Citigroup - A Little Post-Earnings Bump, But A Lot Of Work Still To Do

Aug. 31, 2022 5:43 PM ETCitigroup Inc. (C)BAC, COF, PNC11 Comments
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Stephen Simpson
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Summary

  • Citigroup reported better-than-expected results for Q2, but the competitiveness of the core U.S. banking operations is still in question as competition intensifies in areas like cards.
  • Citi is winding down its consumer and commercial lending operations in Russia, and the sale of its Mexican subsidiary could be compromised by government mandates concerning local ownership and employment.
  • Very modest long-term growth assumptions can support a substantially higher share price, but a more meaningful rerating remains tied to visibility on 10%+ ROTCE.
Major Banks In U.S. Report Quarterly Earnings

Justin Sullivan

The long wait for substantial improvement at Citigroup (NYSE:C) goes on; second quarter earnings were better than expected, and something of a standout next to peer banks, but underlying results still show a lot of need for improvement. Down more than 20% since my last update, Citi has done a little better than other large banks, but that outperformance has started to fade more recently.

The need to build capital will limit capital returns to shareholders in the near term, and there are still meaningful uncertainties around the company’s efforts to simplify and restructure the business, not to mention compete effectively with more vigorous competition in core banking. The biggest positive for the Citigroup investment case is the exceptionally low level of expectations built into the share price, but regaining a double-digit return on tangible common equity not only remains a key driver for the shares, but one that looks to be at least two years off.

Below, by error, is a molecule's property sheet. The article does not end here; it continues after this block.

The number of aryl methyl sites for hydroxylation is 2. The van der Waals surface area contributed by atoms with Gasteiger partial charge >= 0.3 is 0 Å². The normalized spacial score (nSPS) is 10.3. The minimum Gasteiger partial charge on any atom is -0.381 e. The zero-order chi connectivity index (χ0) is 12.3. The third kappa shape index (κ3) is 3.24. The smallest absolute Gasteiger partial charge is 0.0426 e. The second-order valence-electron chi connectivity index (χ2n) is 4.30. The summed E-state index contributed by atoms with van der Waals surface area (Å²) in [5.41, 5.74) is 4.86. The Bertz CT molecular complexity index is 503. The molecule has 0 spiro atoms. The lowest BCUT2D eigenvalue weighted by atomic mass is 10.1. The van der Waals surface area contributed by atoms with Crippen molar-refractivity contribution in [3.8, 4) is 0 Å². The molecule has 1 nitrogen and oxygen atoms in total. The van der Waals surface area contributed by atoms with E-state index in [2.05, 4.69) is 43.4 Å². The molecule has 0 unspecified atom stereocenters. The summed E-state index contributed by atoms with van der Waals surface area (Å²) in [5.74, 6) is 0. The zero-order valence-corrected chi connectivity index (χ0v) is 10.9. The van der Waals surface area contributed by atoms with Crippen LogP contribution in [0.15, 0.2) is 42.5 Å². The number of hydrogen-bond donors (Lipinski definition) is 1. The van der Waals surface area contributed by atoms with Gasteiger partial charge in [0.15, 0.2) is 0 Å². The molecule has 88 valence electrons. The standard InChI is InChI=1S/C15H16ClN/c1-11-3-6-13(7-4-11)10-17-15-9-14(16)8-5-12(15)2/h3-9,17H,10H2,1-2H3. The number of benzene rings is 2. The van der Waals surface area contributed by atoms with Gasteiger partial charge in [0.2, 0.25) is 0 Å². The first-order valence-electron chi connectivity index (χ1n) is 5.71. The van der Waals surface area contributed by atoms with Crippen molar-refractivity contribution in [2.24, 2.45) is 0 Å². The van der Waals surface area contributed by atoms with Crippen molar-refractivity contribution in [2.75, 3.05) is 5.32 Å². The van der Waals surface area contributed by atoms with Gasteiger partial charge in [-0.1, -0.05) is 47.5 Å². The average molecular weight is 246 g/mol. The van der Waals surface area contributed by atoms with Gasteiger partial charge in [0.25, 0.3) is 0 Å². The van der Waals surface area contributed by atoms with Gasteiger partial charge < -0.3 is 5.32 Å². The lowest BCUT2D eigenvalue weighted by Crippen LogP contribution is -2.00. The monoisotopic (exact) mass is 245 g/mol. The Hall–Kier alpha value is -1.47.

Looking For Differentiation In Main Street Banking

One of the bigger takeaways from the second quarter is the relative strength of “Main Street” banking versus money center banking – basic lending and services to businesses and consumers as opposed to capital market activities (trading, et al). That tempers some of the enthusiasm over Citi’s relatively better performance in areas like trading and Treasury & Trade Solutions activities like liquidity management and payments, particularly given some modest evidence of underperformance in more basic lending and deposit-gathering functions.

Citi wasn’t one of the more asset-sensitive banks to begin with, and what sensitivity it has is moderating some as the rate cycle moves on. Deposits declined modestly on an end-of-period basis in the second quarter, with a 2% decline in non-interest-bearing deposits, and Citi is currently among the banks paying the most for CDs (along with Citizens Financial (CFG) and Capital One (COF)) versus banks like Bank of America (BAC), PNC (PNC), and Wells Fargo (WFC) that can rely on larger, stickier, high-quality deposit franchises. Interest-bearing deposit costs rose 20bp qoq in the second quarter, and Citi’s ability to attract and hold low-cost deposits will be an important factor in this next phase of the cycle.

Likewise with lending activity. While Citi remains competitive in card lending, loan growth ex-cards was weaker than the sector average. With mortgage lending looking less attractive and banks like Bank of America and PNC significantly stepping up their efforts in middle-market lending, Citi has work to do here as well to show differentiation and competitiveness in Main Street banking. I'd also note that, while spending growth in cards has been good (up 31% from 2019 levels), fees are actually down slightly from 2019 levels as the market has become significantly more competitive.

Restructuring Goes On